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Venison Ragu'


I really like venison and I used to make this recipe all the time. For reasons unknown to me, my father, who used to give me an unendless supply of venison, stopped supplying it. For the past 5 years, I've been asking him for some every time he comes to visit and every time I go to visit him in West Virginia.  He would tell me the same thing each time - he didn't have any.  So I decided to take matters in my own hands.   Since I used to get it for free and deer are plentiful, I figured that I could just buy it fairly cheap. So I went to my favorite grocery store, Wegmans, a store that has everything, to attempt to purchase it. Well, while Wegmans had some in stock, the cost was incredible. There was no way I was paying $24.00 for an 8 ounce tenderloin, not when I used to get it for free.  All I can say is if this is the going rate, I can totally understand why it has been scarce these last few years.  So much for taking matters in my own hands.  

I was now on a mission to get some venison cheaper than $48.00 per pound. After all, I am originally from West Virginia, and since almost everyone I know in West Virginia owns a gun and hunts, there had to be some venison cheaper than the price at Wegmans.  During a recent visit to West Virginia, I asked around and I struck the jackpot!   Many thanks go to my Dad's friend, Robert Mancuso and his daughter and her husband, Tim and Jerri Rodeheaver, for the venison I used to make the bolognese below.  Tim went hunting the day after Thanksgiving and gave me almost 30 pounds of the best venison I've ever had.  And many thanks to my father for deboning and grinding it for me.
The venison was superb and the bolognese was delicious and just what I was craving. 
Adapted from Giorgio Locatelli: Made in Italy, Food and Stories
Makes 8 servings


  • 4 pounds of ground venison
  • 5 tablespoons olive oil
  • 2 carrots, finely chopped
  • 1 celery stalk, finely chopped
  • 1 large onion, finely chopped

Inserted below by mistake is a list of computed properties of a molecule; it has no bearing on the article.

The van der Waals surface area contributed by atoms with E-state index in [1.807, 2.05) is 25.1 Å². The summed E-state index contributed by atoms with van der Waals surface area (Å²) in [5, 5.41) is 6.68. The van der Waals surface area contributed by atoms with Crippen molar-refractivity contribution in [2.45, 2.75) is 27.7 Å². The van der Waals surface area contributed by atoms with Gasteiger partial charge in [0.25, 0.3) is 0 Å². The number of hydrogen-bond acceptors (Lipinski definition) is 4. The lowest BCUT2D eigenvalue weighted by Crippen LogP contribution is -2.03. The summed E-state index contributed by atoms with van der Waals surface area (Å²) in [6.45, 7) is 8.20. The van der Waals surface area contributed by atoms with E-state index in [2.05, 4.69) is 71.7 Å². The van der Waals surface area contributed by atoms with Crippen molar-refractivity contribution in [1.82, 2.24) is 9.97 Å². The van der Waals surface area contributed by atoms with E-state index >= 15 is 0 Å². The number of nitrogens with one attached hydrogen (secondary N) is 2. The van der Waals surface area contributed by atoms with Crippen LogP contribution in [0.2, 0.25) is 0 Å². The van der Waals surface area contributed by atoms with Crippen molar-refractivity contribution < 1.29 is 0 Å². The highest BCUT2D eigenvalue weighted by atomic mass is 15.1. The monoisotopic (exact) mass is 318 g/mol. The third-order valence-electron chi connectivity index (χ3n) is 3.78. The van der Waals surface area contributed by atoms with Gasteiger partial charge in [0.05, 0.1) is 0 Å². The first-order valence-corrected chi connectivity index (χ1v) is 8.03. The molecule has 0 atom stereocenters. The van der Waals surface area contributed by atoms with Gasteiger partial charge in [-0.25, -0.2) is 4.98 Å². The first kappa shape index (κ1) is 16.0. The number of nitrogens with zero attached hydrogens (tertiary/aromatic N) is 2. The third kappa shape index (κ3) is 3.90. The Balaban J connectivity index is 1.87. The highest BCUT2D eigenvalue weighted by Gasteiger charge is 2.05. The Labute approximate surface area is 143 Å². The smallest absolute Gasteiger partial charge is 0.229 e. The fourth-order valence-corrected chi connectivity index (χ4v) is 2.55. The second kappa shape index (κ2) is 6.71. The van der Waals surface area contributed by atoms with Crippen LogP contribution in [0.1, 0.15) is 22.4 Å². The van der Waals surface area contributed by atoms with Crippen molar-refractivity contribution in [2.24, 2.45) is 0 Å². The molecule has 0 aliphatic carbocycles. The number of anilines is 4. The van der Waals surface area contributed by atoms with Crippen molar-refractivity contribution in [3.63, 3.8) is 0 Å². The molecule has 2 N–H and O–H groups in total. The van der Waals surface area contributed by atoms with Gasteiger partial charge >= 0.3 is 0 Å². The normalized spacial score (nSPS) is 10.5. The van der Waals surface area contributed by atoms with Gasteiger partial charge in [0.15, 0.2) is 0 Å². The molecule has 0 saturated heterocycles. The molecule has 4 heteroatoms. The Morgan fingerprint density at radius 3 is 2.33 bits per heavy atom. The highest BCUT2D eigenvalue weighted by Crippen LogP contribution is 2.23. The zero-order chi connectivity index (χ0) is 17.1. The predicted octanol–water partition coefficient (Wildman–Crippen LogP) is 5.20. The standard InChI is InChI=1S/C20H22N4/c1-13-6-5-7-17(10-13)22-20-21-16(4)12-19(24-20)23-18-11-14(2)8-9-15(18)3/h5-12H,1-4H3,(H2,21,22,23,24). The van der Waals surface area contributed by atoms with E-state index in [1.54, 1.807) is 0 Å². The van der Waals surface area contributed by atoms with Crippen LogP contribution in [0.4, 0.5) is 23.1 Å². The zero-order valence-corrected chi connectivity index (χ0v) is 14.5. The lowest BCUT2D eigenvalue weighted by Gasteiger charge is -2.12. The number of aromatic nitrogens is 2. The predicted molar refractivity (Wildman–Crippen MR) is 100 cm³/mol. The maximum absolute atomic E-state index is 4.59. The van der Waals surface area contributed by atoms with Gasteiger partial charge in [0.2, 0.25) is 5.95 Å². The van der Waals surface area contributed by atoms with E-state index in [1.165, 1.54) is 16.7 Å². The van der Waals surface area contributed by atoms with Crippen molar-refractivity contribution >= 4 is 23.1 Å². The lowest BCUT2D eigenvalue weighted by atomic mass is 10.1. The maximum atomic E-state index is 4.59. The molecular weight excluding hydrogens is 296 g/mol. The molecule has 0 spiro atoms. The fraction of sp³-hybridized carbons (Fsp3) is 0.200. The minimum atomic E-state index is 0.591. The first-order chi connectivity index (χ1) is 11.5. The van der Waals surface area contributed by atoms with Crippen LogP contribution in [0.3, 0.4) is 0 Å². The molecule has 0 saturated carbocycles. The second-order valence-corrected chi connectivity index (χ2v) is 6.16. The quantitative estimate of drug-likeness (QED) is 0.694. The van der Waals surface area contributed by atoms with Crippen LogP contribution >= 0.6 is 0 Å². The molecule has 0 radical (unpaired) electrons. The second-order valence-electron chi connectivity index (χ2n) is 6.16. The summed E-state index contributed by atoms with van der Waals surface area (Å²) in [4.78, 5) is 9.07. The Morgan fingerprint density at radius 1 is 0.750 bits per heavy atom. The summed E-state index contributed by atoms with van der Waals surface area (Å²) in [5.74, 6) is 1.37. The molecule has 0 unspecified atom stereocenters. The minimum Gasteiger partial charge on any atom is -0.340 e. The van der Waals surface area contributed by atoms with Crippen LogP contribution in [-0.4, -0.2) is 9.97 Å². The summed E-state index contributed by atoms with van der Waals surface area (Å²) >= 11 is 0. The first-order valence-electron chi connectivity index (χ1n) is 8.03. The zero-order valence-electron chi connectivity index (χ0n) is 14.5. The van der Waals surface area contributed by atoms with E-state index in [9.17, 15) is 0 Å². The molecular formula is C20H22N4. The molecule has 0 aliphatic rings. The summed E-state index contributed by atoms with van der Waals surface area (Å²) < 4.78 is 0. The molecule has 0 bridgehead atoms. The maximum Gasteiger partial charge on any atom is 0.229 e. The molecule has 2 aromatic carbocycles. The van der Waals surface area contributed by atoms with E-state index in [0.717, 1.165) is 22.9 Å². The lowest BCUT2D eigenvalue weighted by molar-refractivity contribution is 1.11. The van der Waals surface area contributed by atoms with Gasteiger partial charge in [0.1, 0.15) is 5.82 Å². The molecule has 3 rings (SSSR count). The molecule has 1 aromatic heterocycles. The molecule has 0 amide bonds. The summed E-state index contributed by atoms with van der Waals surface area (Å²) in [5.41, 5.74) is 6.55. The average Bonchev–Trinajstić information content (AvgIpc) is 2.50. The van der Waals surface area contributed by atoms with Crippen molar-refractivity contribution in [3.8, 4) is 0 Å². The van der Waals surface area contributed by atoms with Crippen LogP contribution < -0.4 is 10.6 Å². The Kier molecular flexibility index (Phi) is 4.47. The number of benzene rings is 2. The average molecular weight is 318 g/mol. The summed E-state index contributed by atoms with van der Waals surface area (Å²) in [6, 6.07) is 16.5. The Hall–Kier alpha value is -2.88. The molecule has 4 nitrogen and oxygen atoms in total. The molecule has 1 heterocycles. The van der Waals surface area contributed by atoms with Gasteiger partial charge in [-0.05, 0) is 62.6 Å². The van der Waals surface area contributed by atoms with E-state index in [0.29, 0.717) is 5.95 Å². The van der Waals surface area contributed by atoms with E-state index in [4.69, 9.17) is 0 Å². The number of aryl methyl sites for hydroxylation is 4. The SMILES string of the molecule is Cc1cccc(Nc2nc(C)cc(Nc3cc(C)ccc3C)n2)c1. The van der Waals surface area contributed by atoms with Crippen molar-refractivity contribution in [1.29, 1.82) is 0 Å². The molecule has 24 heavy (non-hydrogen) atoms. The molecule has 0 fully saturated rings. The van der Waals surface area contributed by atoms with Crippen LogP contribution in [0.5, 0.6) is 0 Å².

• 2 to 3 garlic cloves, minced
  • 1 tablespoon fresh rosemary, chopped
  • 1 to 2 tablespoons juniper berries
  • up to 1 bottle of red wine
  • 2 tablespoons tomato paste
  • 4 to 5 cups of canned whole tomatoes, crushed through a food mill (to remove seeds)
  • 4 cups water
  • salt and pepper to taste
  • fresh basil 


Step 1: Take the ground venison out of the fridge and lay it on a tray. Let it come to room temperature, so that it will sear rather than steam when it goes into the pan.
Step 2: Heat the oil in a wide-bottomed saucepan, add the vegetables, minced garlic, juniper berries, and rosemary, and sweat over high heat for 5 to 8 minutes without allowing it to color (you will need to keep stirring).
Step 3: Season the meat with salt and pepper and add to the pan of vegetables, making sure that the meat is covering the base of the pan. Leave for about 5 to 6 minutes, so that the meat sears underneath and heats through completely before you start stirring (otherwise it will ooze protein and liquid and it will steam rather than sear). Be careful not to burn the vegetables. Add a little more oil, if necessary to prevent this from happening.
Step 4: Stir the  meat and vegetables every 4 minutes for about 10 to 12 minutes, until the meat starts to stick to the bottom of the pan. At this point, the meat is ready to take the wine.
Step 5: Add the wine and let it reduce to virtually nothing, then add tomato paste and cook for a couple of minutes, stirring the entire time. 
Step 6: Add the crushed whole tomatoes with 4 cups of water. Bring to boil, then turn down to simmer and cook for about 2 hours, adding water, if necessary from time to time, until you have a thick sauce. Add basil.
Step 7: When you are ready to serve the bolognese sauce, cook your pasta (preferably tagliatelle, pappardelle, or a short pasta) and drain, reserving the cooking water. Add the bolognese sauce to the pasta and toss well, adding some of the cooking water, if necessary to loosen the sauce. 
Step 8: Serve with freshly grated Reggiano parmesan cheese.

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